On Wednesday, the Centers for Disease Control and Prevention announced that Amber Vinson, the second Dallas health care worker with Ebola, had flown from Cleveland to Dallas on the day before she reported symptoms. Vinson apparently showed no symptoms while on the return flight to Dallas, meaning fellow passengers are at extremely low risk. Still, CDC Director Tom Frieden said in a press conference, "she should not have been on that plane." 

It's unclear if the CDC or officials ever instructed the Texas Health Presbyterian Hospital workers caring for Thomas Duncan to avoid crowded areas and not to fly. Vinson, like up to 75 other health care workers who had contact, were told to monitor themselves for early signs of symptoms, like fever. Going forward, Frieden said, the CDC will take steps to ensure no one else in a similar situation travels outside a closed environment—though he didn’t specify what steps he had in mind and neither the CDC nor Department of Homeland Security returned requests to explain this statement. 

But if we don’t know what the government will do to stop high-risk people from traveling and potentially spreading Ebola, we do know what it could do if circumstances got truly dire. The government could force people to stay put. It could even force American citizens who show no signs of the disease to stay away from the public. It’s the power to quarantine, and it comes from laws authorizing dramatic, sometimes drastic action in order to avoid a true public health crisis.

The power is scattered among different agencies, spanning federal, state, and local governments. The CDC, for example, has limited authority to quarantine during international and interstate travel under section 361 of the Public Health Service Act. That provision authorizes the U.S. Secretary of Health and Human Services to "take measures to prevent the entry and spread of communicable diseases from foreign countries into the United States and between states." President George W. Bush designated Ebola as one of these communicable diseases in 2003 in an executive order.

But historically it hasn’t been the CDC that issues quarantine orders. It’s state health departments. As the CDC's website states, laws "can vary from state to state and can be specific or broad. In some states, local health authorities implement state law. In most states, breaking a quarantine order is a criminal misdemeanor." To make sure the quarantine is effective, local officials can send law enforcement to check in or opt for occasional visits from health workers.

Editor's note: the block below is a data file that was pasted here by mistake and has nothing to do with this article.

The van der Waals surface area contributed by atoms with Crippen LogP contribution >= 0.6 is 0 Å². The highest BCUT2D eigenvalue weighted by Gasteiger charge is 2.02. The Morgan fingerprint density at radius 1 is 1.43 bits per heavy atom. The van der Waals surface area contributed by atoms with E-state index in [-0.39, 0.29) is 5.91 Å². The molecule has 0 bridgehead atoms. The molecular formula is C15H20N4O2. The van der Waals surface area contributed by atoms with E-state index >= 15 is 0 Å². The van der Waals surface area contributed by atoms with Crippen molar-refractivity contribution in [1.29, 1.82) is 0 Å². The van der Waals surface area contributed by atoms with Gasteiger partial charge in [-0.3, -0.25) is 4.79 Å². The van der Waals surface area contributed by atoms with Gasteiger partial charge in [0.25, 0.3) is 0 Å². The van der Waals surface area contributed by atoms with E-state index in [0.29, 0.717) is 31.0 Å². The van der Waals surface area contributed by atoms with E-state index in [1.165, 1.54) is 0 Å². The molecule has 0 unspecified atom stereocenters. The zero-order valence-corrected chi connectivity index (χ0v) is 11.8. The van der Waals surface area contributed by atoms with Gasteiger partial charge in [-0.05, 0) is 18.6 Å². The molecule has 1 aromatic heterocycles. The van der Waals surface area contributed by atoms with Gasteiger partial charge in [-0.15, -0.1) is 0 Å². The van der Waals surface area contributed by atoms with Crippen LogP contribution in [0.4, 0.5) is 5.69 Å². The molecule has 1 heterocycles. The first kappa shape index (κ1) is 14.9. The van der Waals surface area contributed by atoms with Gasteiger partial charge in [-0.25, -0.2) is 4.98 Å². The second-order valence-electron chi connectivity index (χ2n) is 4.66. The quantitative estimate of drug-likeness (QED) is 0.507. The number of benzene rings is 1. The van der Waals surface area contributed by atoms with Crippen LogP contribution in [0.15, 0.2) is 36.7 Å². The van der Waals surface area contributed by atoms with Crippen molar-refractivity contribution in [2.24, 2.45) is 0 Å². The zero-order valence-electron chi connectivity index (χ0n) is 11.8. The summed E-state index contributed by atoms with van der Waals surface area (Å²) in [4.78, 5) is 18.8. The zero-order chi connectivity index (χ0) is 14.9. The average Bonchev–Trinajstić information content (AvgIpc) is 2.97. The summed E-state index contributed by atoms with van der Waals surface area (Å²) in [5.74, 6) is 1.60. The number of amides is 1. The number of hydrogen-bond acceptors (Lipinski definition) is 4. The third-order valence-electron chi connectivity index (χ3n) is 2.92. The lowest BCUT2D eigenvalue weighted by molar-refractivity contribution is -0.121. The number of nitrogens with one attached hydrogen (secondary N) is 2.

Of course, quarantines are also very rare. Authorities generally prefer to make recommendations and rely on people to follow them in good faith. "In the U.S. we tend to try to do a softer approach, not be too coercive, and not scare people so as to drive the epidemic underground," says Lawrence Gostin, a Georgetown University professor and Director of the World Health Organization Collaborating Center on Public Health Law and Human Rights. 

The exceptions are situations in which people are ignoring recommendations. And that’s already happened at least twice in the Ebola saga. In New Jersey, the state Department of Health began to enforce a quarantine several days ago, after an NBC journalist had picked up some food after she and other crewmembers returned from Liberia with a sick coworker and agreed to avoid all public contact for 21 days. Now, police have patrolled near Dr. Nancy Snyderman's home by the hour. “It’s really just to make sure that there’s no chaos out there," a Princeton, NJ town administrator said. "We can keep an eye on the house, if cars are leaving." 

In Dallas, Texas, four people who were inside the apartment when Duncan became ill are also under quarantine. But local authorities have handled it in a way that highlights the potential danger of the approach. Duncan's partner and her family were trapped in a contaminated apartment for days, amid soiled bedsheets and clothes, before they finally could move to a clean apartment. Gostin told me this may be unconstitutional. "That's unacceptable to subject people who are quarantined to that kind of risk to their health," he said.

Stories of more high-risk people traveling and, of course, stories of more Ebola cases could build public support for more quarantines. But experts warn that there is a downside to overdoing it. Mark Rothstein, a law professor at the University of Louisville, wrote in a recent analysis of quarantines that they may have had limited effectiveness when widely used in Canada and Asia in a 2003 SARS outbreak: "With several hundred thousand individuals placed in quarantine and relatively few of them later developing SARS, local public health officials later acknowledged that the response was disproportionate to the threat. Thus, the paradox of quarantine and other social distancing measures is that they may be effective in fighting a disease outbreak, but they can be applied too broadly, resulting in a variety of social harms, including economic disruption, personal isolation, and even violence."